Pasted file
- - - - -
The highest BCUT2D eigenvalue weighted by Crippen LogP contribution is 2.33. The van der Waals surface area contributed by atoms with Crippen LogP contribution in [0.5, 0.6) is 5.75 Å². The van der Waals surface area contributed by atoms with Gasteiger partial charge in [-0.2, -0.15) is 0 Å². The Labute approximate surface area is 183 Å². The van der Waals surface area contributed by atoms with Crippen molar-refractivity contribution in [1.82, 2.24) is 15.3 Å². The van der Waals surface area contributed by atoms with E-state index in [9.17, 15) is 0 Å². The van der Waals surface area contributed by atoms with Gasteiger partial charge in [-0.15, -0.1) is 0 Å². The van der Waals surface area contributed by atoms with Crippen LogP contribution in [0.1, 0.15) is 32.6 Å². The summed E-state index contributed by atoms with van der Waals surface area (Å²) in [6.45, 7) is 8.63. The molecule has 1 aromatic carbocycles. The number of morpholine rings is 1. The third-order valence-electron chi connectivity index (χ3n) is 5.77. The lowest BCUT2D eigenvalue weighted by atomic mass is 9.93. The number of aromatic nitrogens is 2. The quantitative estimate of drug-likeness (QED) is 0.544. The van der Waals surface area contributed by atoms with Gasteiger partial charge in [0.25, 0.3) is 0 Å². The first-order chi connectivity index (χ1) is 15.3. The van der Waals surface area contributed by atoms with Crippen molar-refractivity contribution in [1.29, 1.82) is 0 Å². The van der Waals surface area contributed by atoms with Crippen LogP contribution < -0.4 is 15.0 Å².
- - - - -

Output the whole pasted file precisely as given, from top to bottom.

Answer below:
The highest BCUT2D eigenvalue weighted by Crippen LogP contribution is 2.33. The van der Waals surface area contributed by atoms with Crippen LogP contribution in [0.5, 0.6) is 5.75 Å². The van der Waals surface area contributed by atoms with Gasteiger partial charge in [-0.2, -0.15) is 0 Å². The Labute approximate surface area is 183 Å². The van der Waals surface area contributed by atoms with Crippen molar-refractivity contribution in [1.82, 2.24) is 15.3 Å². The van der Waals surface area contributed by atoms with E-state index in [9.17, 15) is 0 Å². The van der Waals surface area contributed by atoms with Gasteiger partial charge in [-0.15, -0.1) is 0 Å². The van der Waals surface area contributed by atoms with Crippen LogP contribution in [0.1, 0.15) is 32.6 Å². The summed E-state index contributed by atoms with van der Waals surface area (Å²) in [6.45, 7) is 8.63. The molecule has 1 aromatic carbocycles. The number of morpholine rings is 1. The third-order valence-electron chi connectivity index (χ3n) is 5.77. The lowest BCUT2D eigenvalue weighted by atomic mass is 9.93. The number of aromatic nitrogens is 2. The quantitative estimate of drug-likeness (QED) is 0.544. The van der Waals surface area contributed by atoms with Gasteiger partial charge in [0.25, 0.3) is 0 Å². The first-order chi connectivity index (χ1) is 15.3. The van der Waals surface area contributed by atoms with Crippen molar-refractivity contribution in [1.29, 1.82) is 0 Å². The van der Waals surface area contributed by atoms with Crippen LogP contribution < -0.4 is 15.0 Å².